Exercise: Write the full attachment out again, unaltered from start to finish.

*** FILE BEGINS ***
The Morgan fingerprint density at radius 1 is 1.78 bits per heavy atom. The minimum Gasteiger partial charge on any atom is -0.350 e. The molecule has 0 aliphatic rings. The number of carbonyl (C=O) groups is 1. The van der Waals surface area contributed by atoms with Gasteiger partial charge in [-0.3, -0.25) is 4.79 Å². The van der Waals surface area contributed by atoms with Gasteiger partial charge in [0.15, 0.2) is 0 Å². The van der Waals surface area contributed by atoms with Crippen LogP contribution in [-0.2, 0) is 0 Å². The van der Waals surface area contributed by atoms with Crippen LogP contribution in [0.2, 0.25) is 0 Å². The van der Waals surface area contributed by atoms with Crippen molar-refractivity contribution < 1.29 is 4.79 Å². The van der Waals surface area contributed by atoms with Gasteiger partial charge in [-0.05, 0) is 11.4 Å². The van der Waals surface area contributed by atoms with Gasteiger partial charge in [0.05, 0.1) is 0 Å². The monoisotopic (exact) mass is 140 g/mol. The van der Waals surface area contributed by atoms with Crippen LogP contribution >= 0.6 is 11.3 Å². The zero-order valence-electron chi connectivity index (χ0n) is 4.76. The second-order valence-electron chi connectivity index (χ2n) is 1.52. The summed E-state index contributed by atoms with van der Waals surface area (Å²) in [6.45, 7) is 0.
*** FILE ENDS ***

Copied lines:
The Morgan fingerprint density at radius 1 is 1.78 bits per heavy atom. The minimum Gasteiger partial charge on any atom is -0.350 e. The molecule has 0 aliphatic rings. The number of carbonyl (C=O) groups is 1. The van der Waals surface area contributed by atoms with Gasteiger partial charge in [-0.3, -0.25) is 4.79 Å². The van der Waals surface area contributed by atoms with Gasteiger partial charge in [0.15, 0.2) is 0 Å². The van der Waals surface area contributed by atoms with Crippen LogP contribution in [-0.2, 0) is 0 Å². The van der Waals surface area contributed by atoms with Crippen LogP contribution in [0.2, 0.25) is 0 Å². The van der Waals surface area contributed by atoms with Crippen molar-refractivity contribution < 1.29 is 4.79 Å². The van der Waals surface area contributed by atoms with Gasteiger partial charge in [-0.05, 0) is 11.4 Å². The van der Waals surface area contributed by atoms with Gasteiger partial charge in [0.05, 0.1) is 0 Å². The monoisotopic (exact) mass is 140 g/mol. The van der Waals surface area contributed by atoms with Crippen LogP contribution >= 0.6 is 11.3 Å². The zero-order valence-electron chi connectivity index (χ0n) is 4.76. The second-order valence-electron chi connectivity index (χ2n) is 1.52. The summed E-state index contributed by atoms with van der Waals surface area (Å²) in [6.45, 7) is 0.